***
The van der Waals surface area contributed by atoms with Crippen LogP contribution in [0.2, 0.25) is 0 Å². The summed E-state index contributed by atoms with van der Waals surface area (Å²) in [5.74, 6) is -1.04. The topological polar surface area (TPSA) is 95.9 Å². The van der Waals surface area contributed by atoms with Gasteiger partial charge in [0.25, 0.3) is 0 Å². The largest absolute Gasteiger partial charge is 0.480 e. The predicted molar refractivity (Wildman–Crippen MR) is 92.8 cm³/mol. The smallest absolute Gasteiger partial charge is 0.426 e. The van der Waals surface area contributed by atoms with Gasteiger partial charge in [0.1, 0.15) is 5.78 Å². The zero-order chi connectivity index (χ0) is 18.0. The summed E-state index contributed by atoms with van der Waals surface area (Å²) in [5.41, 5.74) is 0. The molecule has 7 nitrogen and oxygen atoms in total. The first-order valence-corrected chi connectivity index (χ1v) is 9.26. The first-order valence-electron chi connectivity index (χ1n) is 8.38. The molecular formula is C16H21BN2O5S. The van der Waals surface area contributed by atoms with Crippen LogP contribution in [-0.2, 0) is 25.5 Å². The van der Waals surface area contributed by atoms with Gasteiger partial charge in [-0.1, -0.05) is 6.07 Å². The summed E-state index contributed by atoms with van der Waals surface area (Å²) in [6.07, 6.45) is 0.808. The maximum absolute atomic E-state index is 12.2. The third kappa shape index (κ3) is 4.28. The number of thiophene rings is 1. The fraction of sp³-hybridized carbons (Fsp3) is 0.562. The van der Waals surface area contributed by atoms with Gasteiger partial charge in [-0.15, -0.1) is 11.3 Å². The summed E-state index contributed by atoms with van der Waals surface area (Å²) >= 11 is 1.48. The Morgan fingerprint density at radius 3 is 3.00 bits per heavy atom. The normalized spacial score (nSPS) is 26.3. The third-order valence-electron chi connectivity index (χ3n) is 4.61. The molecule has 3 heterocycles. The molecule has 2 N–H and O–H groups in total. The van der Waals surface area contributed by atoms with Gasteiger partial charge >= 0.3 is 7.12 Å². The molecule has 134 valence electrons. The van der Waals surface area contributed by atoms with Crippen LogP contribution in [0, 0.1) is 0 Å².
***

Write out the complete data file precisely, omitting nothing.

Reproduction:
The van der Waals surface area contributed by atoms with Crippen LogP contribution in [0.2, 0.25) is 0 Å². The summed E-state index contributed by atoms with van der Waals surface area (Å²) in [5.74, 6) is -1.04. The topological polar surface area (TPSA) is 95.9 Å². The van der Waals surface area contributed by atoms with Gasteiger partial charge in [0.25, 0.3) is 0 Å². The largest absolute Gasteiger partial charge is 0.480 e. The predicted molar refractivity (Wildman–Crippen MR) is 92.8 cm³/mol. The smallest absolute Gasteiger partial charge is 0.426 e. The van der Waals surface area contributed by atoms with Gasteiger partial charge in [0.1, 0.15) is 5.78 Å². The zero-order chi connectivity index (χ0) is 18.0. The summed E-state index contributed by atoms with van der Waals surface area (Å²) in [5.41, 5.74) is 0. The molecule has 7 nitrogen and oxygen atoms in total. The first-order valence-corrected chi connectivity index (χ1v) is 9.26. The first-order valence-electron chi connectivity index (χ1n) is 8.38. The molecular formula is C16H21BN2O5S. The van der Waals surface area contributed by atoms with Crippen LogP contribution in [-0.2, 0) is 25.5 Å². The van der Waals surface area contributed by atoms with Gasteiger partial charge in [-0.1, -0.05) is 6.07 Å². The summed E-state index contributed by atoms with van der Waals surface area (Å²) in [6.07, 6.45) is 0.808. The maximum absolute atomic E-state index is 12.2. The third kappa shape index (κ3) is 4.28. The number of thiophene rings is 1. The fraction of sp³-hybridized carbons (Fsp3) is 0.562. The van der Waals surface area contributed by atoms with Gasteiger partial charge in [-0.15, -0.1) is 11.3 Å². The summed E-state index contributed by atoms with van der Waals surface area (Å²) >= 11 is 1.48. The Morgan fingerprint density at radius 3 is 3.00 bits per heavy atom. The normalized spacial score (nSPS) is 26.3. The third-order valence-electron chi connectivity index (χ3n) is 4.61. The molecule has 3 heterocycles. The molecule has 2 N–H and O–H groups in total. The van der Waals surface area contributed by atoms with Gasteiger partial charge >= 0.3 is 7.12 Å². The molecule has 134 valence electrons. The van der Waals surface area contributed by atoms with Crippen LogP contribution in [0, 0.1) is 0 Å².